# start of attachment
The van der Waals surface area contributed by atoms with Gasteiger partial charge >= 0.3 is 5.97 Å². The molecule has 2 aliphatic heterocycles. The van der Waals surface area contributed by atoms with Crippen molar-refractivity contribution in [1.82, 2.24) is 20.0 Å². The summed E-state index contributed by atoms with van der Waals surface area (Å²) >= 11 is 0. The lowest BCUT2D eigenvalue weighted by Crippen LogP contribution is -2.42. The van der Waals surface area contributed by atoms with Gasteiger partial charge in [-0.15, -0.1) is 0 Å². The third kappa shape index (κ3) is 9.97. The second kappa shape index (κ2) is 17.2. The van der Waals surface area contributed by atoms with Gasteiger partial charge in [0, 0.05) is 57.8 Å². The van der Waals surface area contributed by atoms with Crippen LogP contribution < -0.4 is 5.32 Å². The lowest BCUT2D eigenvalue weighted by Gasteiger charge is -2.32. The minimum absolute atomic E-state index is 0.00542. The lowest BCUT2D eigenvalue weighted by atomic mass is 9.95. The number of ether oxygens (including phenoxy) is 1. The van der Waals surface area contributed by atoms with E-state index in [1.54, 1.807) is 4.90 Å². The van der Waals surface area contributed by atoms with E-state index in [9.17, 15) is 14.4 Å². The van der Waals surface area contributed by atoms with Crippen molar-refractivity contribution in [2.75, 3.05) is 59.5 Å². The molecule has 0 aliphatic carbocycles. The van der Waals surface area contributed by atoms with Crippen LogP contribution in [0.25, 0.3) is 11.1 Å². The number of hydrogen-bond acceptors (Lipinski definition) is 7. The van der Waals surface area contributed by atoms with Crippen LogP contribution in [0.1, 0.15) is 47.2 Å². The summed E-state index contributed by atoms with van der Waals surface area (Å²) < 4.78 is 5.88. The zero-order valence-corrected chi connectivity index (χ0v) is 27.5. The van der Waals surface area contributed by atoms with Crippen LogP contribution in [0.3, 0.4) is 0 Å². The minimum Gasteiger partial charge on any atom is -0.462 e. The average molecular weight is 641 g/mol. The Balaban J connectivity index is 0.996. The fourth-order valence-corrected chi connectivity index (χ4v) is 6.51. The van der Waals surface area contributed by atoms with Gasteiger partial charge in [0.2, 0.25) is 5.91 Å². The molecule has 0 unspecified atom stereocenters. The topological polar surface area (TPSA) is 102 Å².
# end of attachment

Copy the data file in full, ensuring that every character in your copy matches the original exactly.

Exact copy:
The van der Waals surface area contributed by atoms with Gasteiger partial charge >= 0.3 is 5.97 Å². The molecule has 2 aliphatic heterocycles. The van der Waals surface area contributed by atoms with Crippen molar-refractivity contribution in [1.82, 2.24) is 20.0 Å². The summed E-state index contributed by atoms with van der Waals surface area (Å²) >= 11 is 0. The lowest BCUT2D eigenvalue weighted by Crippen LogP contribution is -2.42. The van der Waals surface area contributed by atoms with Gasteiger partial charge in [-0.15, -0.1) is 0 Å². The third kappa shape index (κ3) is 9.97. The second kappa shape index (κ2) is 17.2. The van der Waals surface area contributed by atoms with Gasteiger partial charge in [0, 0.05) is 57.8 Å². The van der Waals surface area contributed by atoms with Crippen LogP contribution < -0.4 is 5.32 Å². The lowest BCUT2D eigenvalue weighted by Gasteiger charge is -2.32. The minimum absolute atomic E-state index is 0.00542. The lowest BCUT2D eigenvalue weighted by atomic mass is 9.95. The number of ether oxygens (including phenoxy) is 1. The van der Waals surface area contributed by atoms with E-state index in [1.54, 1.807) is 4.90 Å². The van der Waals surface area contributed by atoms with E-state index in [9.17, 15) is 14.4 Å². The van der Waals surface area contributed by atoms with Crippen molar-refractivity contribution in [2.75, 3.05) is 59.5 Å². The molecule has 0 aliphatic carbocycles. The van der Waals surface area contributed by atoms with Crippen LogP contribution in [0.25, 0.3) is 11.1 Å². The number of hydrogen-bond acceptors (Lipinski definition) is 7. The van der Waals surface area contributed by atoms with Crippen LogP contribution in [0.1, 0.15) is 47.2 Å². The summed E-state index contributed by atoms with van der Waals surface area (Å²) < 4.78 is 5.88. The zero-order valence-corrected chi connectivity index (χ0v) is 27.5. The van der Waals surface area contributed by atoms with Crippen LogP contribution in [0.3, 0.4) is 0 Å². The minimum Gasteiger partial charge on any atom is -0.462 e. The average molecular weight is 641 g/mol. The Balaban J connectivity index is 0.996. The fourth-order valence-corrected chi connectivity index (χ4v) is 6.51. The van der Waals surface area contributed by atoms with Gasteiger partial charge in [0.2, 0.25) is 5.91 Å². The molecule has 0 unspecified atom stereocenters. The topological polar surface area (TPSA) is 102 Å².